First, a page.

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How to harvest pulse crops

If you’re new to pulses or want a refresher, here are four harvest factors


With pulse crops, a successful harvest starts not long after seed goes into the ground, says Dale Risula, provincial crop specialist with the Saskatchewan Ministry of Agriculture. Knowing when to use land rollers, choosing a desiccant and knowing the best ways to harvest and store the crops are all key to succeeding with pulses.

1. Using land rollers

Pulses, particularly lentils, are fairly short crops, says Risula, and the machinery that’s used to cut them is often very close to the ground. Rollers are used to flatten out any grooves that the seeder may have caused and also to push stones back into the soil so that they’re no longer an obstruction to the combine operation.

Rollers should be used after seeding, following emergence and between the five- to seven-node stage in lentils and the five-node stage in peas, says Risula. Beyond that, land rolling can damage plants, reduce yields and spread foliar diseases, so it is not recommended.

In chickpeas, land rollers are less beneficial since they don’t usually lodge and they have higher stubble. Post-emergent land rolling is not recommended, especially since it can spread disease, like ascochyta blight, which is always a potentially devastating problem in chickpeas.

When rolling, the best results are obtained when soils are not wet, says Neil Whatley, crop specialist with Alberta Ag-Info Centre. Under wet conditions, the roller could build up mud, damage seedlings and not pack correctly.

Rolling when crops are damp is also not recommended since it can spread disease. Avoid rolling if the seedlings have been under stress — extreme heat, frost or herbicide application. Whatley recommends leaving three days between herbicide application or frost and rolling.

Finally, it’s best not to roll first thing in the morning when plants have more turgor pressure, he says. Stems are stiffer and more apt to break. For best results, wait until 10 am or noon to begin rolling.

2. Using a desiccant

As harvest approaches, pulse crops are nearing the end of their maturity. Pulse crops have an indeterminate growing nature, so their time to mature can vary, says Risula. To help break that vegetative growth and initiate the maturity process, some sort of stress is needed.

As that maturity date approaches, it’s really important that the weather cooperates. Until the crop is ripe, frost needs to be avoided.

“Also, just as the time approaches when you want to either desiccate or apply some pre-harvest herbicide to the crop or swath it before harvesting — that the weather be dry and not rainy,” he says. “Warm, dry days are in order when it comes to harvesting pulse crops.”

If the crop is treated with glyphosate, notes Risula, it shouldn’t be used for seed.

Weather can also damage and downgrade pulse crops, he says. Peas, in particular, are quite vulnerable to damage, green peas, especially.

“Colour is an important factor in determining the quality of the pea,” says Risula. “If there’s any degree of bleaching, then it’s downgraded. Bleaching occurs when the swathed crop is exposed to combinations of bright sunlight and rain showers. It seems to worsen the affect of bleaching on green peas.”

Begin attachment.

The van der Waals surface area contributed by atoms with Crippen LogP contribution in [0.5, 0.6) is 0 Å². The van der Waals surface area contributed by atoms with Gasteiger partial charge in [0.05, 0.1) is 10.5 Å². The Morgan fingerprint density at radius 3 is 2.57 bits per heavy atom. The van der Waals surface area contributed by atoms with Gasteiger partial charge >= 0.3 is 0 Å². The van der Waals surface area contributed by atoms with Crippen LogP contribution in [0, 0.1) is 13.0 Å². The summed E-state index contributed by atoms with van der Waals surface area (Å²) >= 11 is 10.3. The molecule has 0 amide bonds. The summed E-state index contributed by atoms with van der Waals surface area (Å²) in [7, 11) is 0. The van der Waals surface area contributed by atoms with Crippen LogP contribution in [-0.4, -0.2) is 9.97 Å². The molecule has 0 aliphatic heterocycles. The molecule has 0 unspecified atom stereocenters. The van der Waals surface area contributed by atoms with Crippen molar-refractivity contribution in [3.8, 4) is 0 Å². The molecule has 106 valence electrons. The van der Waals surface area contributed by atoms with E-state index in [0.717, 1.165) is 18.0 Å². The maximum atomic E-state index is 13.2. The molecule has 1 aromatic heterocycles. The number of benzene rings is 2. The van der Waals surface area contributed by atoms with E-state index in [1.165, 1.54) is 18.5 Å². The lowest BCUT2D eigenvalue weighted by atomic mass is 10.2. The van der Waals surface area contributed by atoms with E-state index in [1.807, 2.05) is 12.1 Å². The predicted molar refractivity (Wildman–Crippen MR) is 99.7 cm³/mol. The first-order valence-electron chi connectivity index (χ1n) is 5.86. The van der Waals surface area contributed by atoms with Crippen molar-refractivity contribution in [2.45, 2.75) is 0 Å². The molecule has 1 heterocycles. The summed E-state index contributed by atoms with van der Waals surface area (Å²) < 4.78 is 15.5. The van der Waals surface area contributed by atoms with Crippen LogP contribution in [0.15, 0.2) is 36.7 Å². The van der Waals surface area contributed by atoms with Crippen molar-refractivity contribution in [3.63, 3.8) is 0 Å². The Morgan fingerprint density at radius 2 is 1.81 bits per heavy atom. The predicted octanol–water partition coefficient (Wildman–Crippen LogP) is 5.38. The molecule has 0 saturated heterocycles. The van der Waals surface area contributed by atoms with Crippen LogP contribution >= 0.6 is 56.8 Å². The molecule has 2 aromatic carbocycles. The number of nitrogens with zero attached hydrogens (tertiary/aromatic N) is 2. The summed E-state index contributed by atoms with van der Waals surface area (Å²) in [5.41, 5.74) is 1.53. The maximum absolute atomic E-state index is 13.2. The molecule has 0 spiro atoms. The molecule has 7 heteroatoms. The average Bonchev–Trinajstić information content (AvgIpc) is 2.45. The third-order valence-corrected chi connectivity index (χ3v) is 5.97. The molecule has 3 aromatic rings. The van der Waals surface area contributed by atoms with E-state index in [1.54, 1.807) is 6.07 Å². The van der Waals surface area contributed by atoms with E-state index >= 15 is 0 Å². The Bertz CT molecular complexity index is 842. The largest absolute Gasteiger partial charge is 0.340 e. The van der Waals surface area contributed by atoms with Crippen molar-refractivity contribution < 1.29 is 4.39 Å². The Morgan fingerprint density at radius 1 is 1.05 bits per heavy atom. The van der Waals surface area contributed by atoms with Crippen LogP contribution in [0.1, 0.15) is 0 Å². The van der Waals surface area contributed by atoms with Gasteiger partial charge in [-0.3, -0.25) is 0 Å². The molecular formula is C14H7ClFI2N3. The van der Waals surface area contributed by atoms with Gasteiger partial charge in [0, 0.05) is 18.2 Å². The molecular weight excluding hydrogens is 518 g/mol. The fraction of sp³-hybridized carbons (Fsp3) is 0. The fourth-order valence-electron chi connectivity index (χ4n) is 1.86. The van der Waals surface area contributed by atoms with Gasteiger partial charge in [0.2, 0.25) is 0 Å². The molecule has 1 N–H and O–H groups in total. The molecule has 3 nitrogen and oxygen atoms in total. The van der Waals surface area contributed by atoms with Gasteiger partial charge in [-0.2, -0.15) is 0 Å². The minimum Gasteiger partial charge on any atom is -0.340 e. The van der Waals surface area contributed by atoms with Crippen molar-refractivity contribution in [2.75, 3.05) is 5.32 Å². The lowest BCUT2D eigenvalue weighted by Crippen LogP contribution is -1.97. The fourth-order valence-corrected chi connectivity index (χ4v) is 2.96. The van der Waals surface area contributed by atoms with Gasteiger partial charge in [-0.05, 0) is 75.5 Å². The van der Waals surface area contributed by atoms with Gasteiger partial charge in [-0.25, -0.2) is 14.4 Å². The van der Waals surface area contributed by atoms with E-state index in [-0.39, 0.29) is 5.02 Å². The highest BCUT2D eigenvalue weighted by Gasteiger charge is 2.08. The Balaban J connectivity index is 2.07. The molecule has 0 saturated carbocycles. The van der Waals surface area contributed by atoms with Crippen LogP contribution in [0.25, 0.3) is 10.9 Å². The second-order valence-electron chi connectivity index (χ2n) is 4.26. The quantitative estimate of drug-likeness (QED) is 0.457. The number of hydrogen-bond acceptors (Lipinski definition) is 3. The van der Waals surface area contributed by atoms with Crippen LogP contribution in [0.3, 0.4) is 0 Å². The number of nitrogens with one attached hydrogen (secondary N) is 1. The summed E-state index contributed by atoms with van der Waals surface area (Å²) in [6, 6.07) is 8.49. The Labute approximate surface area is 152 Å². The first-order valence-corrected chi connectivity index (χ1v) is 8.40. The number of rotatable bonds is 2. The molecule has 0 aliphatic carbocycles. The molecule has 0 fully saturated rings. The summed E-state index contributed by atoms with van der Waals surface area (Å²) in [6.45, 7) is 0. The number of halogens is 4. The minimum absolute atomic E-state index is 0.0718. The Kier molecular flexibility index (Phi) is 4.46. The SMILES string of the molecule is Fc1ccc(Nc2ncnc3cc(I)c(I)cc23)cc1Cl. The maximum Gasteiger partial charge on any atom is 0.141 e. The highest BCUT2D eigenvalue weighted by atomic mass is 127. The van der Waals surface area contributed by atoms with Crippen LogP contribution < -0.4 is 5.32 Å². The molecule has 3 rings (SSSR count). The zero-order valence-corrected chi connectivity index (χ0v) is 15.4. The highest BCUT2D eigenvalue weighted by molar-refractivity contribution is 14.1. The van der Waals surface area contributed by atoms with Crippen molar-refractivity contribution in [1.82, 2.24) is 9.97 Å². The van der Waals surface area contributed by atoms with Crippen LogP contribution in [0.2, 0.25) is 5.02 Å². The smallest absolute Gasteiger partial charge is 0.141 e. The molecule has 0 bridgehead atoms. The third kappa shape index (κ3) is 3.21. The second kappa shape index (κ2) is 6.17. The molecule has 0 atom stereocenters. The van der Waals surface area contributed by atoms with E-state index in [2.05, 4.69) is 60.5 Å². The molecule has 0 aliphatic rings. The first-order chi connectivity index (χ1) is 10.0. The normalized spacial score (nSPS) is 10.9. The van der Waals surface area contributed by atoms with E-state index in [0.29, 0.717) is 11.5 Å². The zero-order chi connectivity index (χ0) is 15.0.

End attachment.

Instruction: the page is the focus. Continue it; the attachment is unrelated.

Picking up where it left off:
3. When to combine

Pulse crops will reach the maturity stage at around 30 per cent moisture content. At that point in time, they’re ready for either swathing or pre-harvest applications of herbicide. They then need to dry so they can be threshed or combined. The best time to combine is at around 18 per cent moisture content. Some growers, says Risula, prefer to wait until the crop is at 15 per cent moisture content.

“I guess it depends on how experienced they are and what kind of machinery they have,” he says. “Pulse crops, if they’re too dry, tend to chip and downgrade in value. If they’re very dry, the seed coat will chip and crack. That’s why a lot of producers will begin harvesting around 18 per cent moisture content.”

Seed coats are also prone to damage if they’re handled at high speeds, too. “Basically, the machinery that’s being utilized for threshing the pulse crops need to be operated at slower speeds.” Great care should be taken when transferring grain through augers and into bins so that it is not subjected to high speeds or lengthy falls.

4. Storing pulse crops

Often, conditioning is required very soon after freshly harvested pulses are binned, Risula says. If the crop was harvested on a hot day, it will need to be cooled to an acceptable level in an aeration bin. Risula says that 15°C or cooler is ideal because crops will sweat after they’re harvested.

“Some of that moisture is emitted as a gas and accumulates within the bin around the seed,” he says. “Then it’s subject to all sorts of movement and gathering points within the bin where hot spots and deterioration of the grain could occur.”

Similarly, if the crop is harvested when the moisture content is too high, it needs to be dried as well. “Generally, somewhere around 14 per cent, or in the case of red lentils, a lot of processors require that it be stored at around 13 per cent.”

It’s not a good idea to store new crop on old crop, says Risula. It tends to reduce the quality of the crop, especially lentils, which can turn brown and lose value quickly. “New crop should be stored by itself,” he concludes.

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